Since you grew up in a film family, and Netflix has often been hailed for its inclusivity of talent, how do you think the streaming platform serves as the meeting point of established stars/industry insiders and budding storytellers/outsiders?

Streaming services like Netflix are free from the constraints of time, form, and budget, and reach diverse audiences across the world, united in their love for great entertainment, which provides great opportunities for talented artists and storytellers. At Netflix, we are committed to working with the best talent across the board, be it seasoned actors or first-time directors. We want to work with everyone who is passionate about telling stories. Overall this year, we are working with eight first-time directors across films and series, including Neeraj Undhwani (Maska), Sharan Sharma (Gunjan Saxena: The Kargil Girl), Pushpendra Mishra (Taj Mahal 1989), Anvita Dutt (Bulbbul), Honey Trehan (Raat Akeli Hai). Additionally, our series Jamtara: Sabka Number Aayega had a whole new cast and our film Class of ‘83, that released this weekend, has four new actors. Also, more than half of our Netflix films launched in India have women as lead characters.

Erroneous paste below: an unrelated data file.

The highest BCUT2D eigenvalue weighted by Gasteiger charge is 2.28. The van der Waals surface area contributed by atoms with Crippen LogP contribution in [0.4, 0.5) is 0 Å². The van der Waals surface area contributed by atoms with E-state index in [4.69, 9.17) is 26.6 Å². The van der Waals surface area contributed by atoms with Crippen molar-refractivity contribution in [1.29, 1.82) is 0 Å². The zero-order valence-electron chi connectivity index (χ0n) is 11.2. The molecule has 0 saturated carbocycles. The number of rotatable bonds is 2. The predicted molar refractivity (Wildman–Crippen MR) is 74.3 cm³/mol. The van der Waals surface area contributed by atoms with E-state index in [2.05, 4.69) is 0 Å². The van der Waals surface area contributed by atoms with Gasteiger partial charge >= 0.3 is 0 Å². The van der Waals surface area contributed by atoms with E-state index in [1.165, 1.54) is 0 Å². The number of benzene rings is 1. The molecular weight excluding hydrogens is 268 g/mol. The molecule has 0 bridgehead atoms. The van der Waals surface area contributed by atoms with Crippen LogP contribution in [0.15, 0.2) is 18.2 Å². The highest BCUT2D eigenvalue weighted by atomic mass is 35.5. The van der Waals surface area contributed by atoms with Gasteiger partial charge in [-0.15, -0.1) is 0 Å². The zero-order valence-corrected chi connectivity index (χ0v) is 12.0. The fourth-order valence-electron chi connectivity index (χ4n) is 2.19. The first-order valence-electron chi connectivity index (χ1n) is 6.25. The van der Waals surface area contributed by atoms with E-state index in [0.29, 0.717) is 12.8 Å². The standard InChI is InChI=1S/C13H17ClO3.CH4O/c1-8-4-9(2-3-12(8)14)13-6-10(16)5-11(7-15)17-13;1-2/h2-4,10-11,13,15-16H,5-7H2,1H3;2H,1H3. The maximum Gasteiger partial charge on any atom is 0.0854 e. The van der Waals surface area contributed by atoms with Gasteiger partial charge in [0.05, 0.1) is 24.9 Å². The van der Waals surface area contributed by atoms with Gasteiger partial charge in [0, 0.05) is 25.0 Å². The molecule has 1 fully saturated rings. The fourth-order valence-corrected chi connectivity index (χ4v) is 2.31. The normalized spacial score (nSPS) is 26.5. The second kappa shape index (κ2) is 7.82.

It is never easy to say no to a specific project says Netflix Indias Srishti Behl Arya

A still from Class of '83

How difficult is it to say no to a pitch/proposal by someone you know from before? 

Every creator has a vision for their own story and it is never easy to say, no to a specific project.

Do you also scan other streaming services for storytellers or talent that you may be keen to collaborate with?

Entertainment, at its very core thrives on the discovery of newer stories. When you are fueled by entertainment and the urge to bring authentic stories to audiences, you find yourself appreciating all storytellers, technicians, and talent across formats and mediums, who are able to surprise and delight audiences with their craft. Appreciating and encouraging good stories and talent is the bedrock of a thriving entertainment industry.

All images from Netflix.

(Also read: Netflix India is dialing up the diversity with its new 2020 slate, says Monika Shergill, VP-Content)